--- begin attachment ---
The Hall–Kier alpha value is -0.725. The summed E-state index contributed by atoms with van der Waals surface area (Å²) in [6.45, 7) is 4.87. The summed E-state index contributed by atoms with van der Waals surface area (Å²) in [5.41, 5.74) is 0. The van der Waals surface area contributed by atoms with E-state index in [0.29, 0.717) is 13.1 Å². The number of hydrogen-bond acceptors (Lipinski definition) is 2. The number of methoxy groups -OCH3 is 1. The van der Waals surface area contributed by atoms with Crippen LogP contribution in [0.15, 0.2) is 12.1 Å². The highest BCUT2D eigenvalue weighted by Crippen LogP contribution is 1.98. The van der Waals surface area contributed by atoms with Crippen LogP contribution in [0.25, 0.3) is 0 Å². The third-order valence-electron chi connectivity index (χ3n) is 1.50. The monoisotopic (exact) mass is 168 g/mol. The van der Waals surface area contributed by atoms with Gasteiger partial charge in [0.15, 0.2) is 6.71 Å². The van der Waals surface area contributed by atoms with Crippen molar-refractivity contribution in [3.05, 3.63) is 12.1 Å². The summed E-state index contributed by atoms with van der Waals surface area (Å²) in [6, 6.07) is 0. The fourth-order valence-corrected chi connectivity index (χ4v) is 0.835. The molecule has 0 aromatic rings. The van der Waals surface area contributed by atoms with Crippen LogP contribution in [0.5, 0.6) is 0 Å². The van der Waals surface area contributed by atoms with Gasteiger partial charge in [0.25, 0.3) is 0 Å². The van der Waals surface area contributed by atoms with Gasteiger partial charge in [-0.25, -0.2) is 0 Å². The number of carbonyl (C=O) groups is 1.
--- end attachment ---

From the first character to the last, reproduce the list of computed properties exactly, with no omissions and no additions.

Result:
The Hall–Kier alpha value is -0.725. The summed E-state index contributed by atoms with van der Waals surface area (Å²) in [6.45, 7) is 4.87. The summed E-state index contributed by atoms with van der Waals surface area (Å²) in [5.41, 5.74) is 0. The van der Waals surface area contributed by atoms with E-state index in [0.29, 0.717) is 13.1 Å². The number of hydrogen-bond acceptors (Lipinski definition) is 2. The number of methoxy groups -OCH3 is 1. The van der Waals surface area contributed by atoms with Crippen LogP contribution in [0.15, 0.2) is 12.1 Å². The highest BCUT2D eigenvalue weighted by Crippen LogP contribution is 1.98. The van der Waals surface area contributed by atoms with Crippen LogP contribution in [0.25, 0.3) is 0 Å². The third-order valence-electron chi connectivity index (χ3n) is 1.50. The monoisotopic (exact) mass is 168 g/mol. The van der Waals surface area contributed by atoms with Gasteiger partial charge in [0.15, 0.2) is 6.71 Å². The van der Waals surface area contributed by atoms with Crippen molar-refractivity contribution in [3.05, 3.63) is 12.1 Å². The summed E-state index contributed by atoms with van der Waals surface area (Å²) in [6, 6.07) is 0. The fourth-order valence-corrected chi connectivity index (χ4v) is 0.835. The molecule has 0 aromatic rings. The van der Waals surface area contributed by atoms with Crippen LogP contribution in [0.5, 0.6) is 0 Å². The van der Waals surface area contributed by atoms with Gasteiger partial charge in [0.25, 0.3) is 0 Å². The van der Waals surface area contributed by atoms with Gasteiger partial charge in [-0.25, -0.2) is 0 Å². The number of carbonyl (C=O) groups is 1.